I was sort of in two minds when trying to decide whether this film was worth a watch.
On the one hand, I love sci-fi. Any film about a guy trapped in a time loop is gonna get a watch from me. But on the other hand… Marlon Wayans? I’ve got nothing personal against the man. After all, he did turn in quite the fine performance in Requiem for a Dream; and I have a soft spot for his role in 2004’s The Ladykillers.
But overwhelmingly his comedic output has been rather rote, consisting of a formidable number of lowbrow/parody comedies such as A Haunted House or Fifty Shades of Black.
But I took a chance nonetheless. Never let it said that Vijay Varman is too closed-minded to enjoy the comedic stylings from the winner of the “BET Comedy Award for Outstanding Writing” for 2004’s White Chicks.
Rob Anderson (Marlon Wayans) is about to marry his long-time sweetheart, Megan Swope (Regina Hall). Though their love is true, there are a variety of people against the approaching nuptials; such as Megan’s father, Reginald Swope (Dennis Haysbert); and Megan’s exceeding rich ex-boyfriend, Cody Favors (Scott Foley).
Nervous as hell, Anderson decides to take in a drink the night before the wedding…
… And before you know it, it’s the next morning and he’s buckass-naked on the floor of an elevator.
Though he tries to sort out himself out of his unusual predicament, it’s not helped by the fact that he’s suddenly trapped in an hour long time-loop. Every time the church bells toll, Anderson is sent back in time to his naked-self in the elevator.
Slowly uncovering the mystery of how he ended up the elevator in the first place, Anderson must do everything he can to break out of the time-loop, and marry the forever waiting Megan.
Alright, I’m just going to say this upfront, but whoever came up with the title of this movie needs to be fired. Who in the name of God thought a film about a dude that is trapped in a time-loop and can’t get to his wedding should be called Naked?
Well, turns out it’s because of a lack of originality since Naked is actually a remake of a Swedish movie titled Naken. So this American remake isn’t just trying to imitate a Bill Murray classic. It’s actually a remake trying to imitate a poorly made Swedish comedy, that’s trying to imitate a Bill Murray classic. All while keeping an incredibly shitty title!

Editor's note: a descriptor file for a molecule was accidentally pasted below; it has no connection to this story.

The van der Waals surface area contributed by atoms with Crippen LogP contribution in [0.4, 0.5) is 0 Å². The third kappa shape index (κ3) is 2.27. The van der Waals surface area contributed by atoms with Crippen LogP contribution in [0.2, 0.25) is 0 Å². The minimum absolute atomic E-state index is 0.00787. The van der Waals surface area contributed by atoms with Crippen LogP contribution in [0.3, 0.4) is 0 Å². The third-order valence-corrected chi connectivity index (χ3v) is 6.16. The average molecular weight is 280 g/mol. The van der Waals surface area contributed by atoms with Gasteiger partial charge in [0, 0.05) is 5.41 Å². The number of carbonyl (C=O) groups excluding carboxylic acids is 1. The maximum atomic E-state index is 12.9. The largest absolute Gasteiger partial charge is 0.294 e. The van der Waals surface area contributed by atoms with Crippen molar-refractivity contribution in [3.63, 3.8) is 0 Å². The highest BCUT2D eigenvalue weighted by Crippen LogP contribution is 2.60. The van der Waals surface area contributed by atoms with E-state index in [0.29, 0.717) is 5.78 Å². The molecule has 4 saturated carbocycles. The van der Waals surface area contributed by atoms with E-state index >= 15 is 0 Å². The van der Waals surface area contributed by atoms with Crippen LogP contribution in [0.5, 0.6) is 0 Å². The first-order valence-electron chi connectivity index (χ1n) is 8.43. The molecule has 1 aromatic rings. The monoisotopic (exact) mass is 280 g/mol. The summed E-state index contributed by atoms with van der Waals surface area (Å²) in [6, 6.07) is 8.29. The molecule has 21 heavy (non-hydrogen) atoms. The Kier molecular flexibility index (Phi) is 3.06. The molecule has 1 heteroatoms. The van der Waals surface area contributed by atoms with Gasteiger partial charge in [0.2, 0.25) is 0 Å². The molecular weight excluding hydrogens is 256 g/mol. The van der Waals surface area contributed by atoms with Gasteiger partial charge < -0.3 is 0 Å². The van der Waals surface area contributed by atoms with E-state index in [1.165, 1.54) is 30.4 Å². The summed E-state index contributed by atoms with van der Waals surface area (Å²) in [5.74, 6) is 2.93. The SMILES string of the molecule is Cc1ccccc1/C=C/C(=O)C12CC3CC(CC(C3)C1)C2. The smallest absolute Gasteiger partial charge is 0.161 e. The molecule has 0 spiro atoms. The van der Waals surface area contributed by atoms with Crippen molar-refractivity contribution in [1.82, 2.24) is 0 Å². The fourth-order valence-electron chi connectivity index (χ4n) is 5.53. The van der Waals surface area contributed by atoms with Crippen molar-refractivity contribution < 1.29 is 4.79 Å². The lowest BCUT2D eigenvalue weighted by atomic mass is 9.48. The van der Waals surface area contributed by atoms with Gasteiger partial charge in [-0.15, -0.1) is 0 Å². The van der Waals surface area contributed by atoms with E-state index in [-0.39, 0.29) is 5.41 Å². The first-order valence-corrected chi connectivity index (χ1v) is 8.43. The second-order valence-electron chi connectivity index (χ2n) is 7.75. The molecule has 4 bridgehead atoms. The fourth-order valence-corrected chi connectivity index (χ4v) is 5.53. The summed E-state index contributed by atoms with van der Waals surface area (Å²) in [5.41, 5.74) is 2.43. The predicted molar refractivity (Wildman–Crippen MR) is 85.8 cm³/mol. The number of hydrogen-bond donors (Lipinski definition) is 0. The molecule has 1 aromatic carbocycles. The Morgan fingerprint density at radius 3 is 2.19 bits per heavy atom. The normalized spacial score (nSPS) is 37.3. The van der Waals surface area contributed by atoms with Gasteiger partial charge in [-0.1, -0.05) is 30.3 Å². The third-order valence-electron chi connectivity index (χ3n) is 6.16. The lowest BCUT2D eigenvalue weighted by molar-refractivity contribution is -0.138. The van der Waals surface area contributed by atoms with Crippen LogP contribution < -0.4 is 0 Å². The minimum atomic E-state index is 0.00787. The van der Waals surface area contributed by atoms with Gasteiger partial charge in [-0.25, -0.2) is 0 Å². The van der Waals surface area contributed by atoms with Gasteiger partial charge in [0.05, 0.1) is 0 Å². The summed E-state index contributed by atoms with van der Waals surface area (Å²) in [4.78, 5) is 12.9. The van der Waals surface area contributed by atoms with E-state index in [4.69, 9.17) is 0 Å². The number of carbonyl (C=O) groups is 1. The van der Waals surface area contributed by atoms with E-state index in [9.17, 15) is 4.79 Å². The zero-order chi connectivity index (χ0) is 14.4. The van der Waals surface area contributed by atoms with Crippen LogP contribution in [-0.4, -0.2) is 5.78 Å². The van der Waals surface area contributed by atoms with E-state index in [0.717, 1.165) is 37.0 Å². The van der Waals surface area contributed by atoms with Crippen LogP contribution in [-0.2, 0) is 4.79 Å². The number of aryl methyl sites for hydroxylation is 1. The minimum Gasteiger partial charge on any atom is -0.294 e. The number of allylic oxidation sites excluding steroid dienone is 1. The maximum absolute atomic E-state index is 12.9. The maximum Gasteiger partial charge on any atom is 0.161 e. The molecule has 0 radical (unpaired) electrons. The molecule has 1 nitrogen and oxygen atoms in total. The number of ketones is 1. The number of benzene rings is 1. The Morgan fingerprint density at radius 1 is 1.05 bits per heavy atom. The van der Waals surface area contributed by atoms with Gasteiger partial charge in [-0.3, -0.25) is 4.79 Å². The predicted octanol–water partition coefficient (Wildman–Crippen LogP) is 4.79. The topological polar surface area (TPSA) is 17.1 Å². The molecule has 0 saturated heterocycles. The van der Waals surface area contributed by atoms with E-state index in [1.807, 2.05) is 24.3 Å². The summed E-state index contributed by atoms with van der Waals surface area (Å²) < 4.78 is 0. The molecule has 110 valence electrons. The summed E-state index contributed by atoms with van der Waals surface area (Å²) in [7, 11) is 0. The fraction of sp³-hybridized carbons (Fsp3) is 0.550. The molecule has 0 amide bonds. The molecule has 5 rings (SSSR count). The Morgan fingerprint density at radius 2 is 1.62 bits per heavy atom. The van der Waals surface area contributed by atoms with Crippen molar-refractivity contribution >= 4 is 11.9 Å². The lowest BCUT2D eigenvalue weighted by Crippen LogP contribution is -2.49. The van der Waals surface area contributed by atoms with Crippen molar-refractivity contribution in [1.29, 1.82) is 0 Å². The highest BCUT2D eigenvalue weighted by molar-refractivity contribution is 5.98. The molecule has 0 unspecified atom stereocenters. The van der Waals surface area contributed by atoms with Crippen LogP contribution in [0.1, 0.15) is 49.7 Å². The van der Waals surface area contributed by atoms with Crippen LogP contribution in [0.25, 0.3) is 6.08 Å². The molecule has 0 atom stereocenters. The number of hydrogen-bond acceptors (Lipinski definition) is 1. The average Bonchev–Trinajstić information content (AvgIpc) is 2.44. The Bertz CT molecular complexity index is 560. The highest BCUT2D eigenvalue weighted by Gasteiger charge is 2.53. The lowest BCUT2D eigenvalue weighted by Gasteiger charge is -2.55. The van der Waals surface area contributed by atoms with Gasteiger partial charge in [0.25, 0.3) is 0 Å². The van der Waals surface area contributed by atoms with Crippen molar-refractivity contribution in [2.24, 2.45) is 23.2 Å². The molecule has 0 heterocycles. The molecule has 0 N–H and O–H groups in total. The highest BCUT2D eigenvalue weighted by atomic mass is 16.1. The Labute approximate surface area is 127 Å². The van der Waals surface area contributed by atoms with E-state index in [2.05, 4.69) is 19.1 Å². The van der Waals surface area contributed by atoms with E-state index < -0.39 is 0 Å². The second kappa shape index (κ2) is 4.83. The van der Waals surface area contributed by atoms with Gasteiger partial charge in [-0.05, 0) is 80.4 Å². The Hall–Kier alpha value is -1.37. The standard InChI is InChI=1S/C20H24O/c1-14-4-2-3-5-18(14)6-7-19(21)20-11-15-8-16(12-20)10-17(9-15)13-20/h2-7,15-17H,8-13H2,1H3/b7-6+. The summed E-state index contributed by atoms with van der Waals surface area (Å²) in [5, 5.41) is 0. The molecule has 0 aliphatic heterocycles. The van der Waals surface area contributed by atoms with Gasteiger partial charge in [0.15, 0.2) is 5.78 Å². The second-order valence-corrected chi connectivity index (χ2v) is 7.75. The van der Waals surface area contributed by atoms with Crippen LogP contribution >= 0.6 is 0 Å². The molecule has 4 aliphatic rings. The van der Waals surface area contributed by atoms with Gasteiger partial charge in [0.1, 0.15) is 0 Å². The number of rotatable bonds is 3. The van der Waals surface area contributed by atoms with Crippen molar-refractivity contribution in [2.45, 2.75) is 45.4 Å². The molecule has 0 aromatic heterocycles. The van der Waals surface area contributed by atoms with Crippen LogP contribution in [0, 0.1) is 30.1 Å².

But I digress. While Naked has no qualms in imitating a 90s classic, there’s enough in this tale to keep most people somewhat entertained for its 96 minute running time.
Mostly this is down to the excellent chemistry between Wayans and Hall. If this wasn’t a film, you truly might believe you’re watching a real relationship between two people trying to make a new life for themselves. Add to that the boundless energy and comic timing that Wayans possesses in spades, Naked is fortunately elevated a tad above the witless drivel of its script.
As you might have read in my previous review for sci-fi film, What Happened to Monday, part of the problem most films of this genre fall into is that they never fully adhere to the rules they lay down at the outset.
Naked, surprisingly, does pretty well in complying with said rules for the most part. But there’s no doubt it stretches credibility to breaking point. As the time-loop is clearly stated to be approximately 1 hour (depending on the timing of the church bells), it’s somewhat difficult to believe that one man could do so much in so little time.
But there’s no escaping the fact that romantic comedy cliches infest this story like a particularly stubborn case of gonorrhea; and even a decent job from director Michael Tiddes can’t paper over the cracks. The disapproving father, the rich better looking ex-boyfriend, the celebrity cameo, etc. It’s all there, in a never ending pit of banality.
Also, perhaps it’s just me, but I found the racial casting of the piece to be a tad odd. While the majority of characters are played by black actors (which is to be expected); the two major white characters both happen to be the villains. While I don’t know if this was done intentionally, I can’t help thinking that if it had been the other way round, there would have be some sort of outcry.
The concept of a time-loop doesn’t inherently belong to Groundhog Day. And I will applaud Naked for (as far as I’m aware), being the first film since that Bill Murray classic to portray time-loops through the lens of a romantic comedy.
But in the end it’s all about the execution. Films like Edge of Tomorrow, Timecrimes or Source Code take said idea and give enough of a new spin that it feels refreshing and original. Naked, however, seems to have taken the word “cliche,” and adapted it like some kind of personal mantra. Though it’s not a bad film, there’s hardly anything to recommend it either.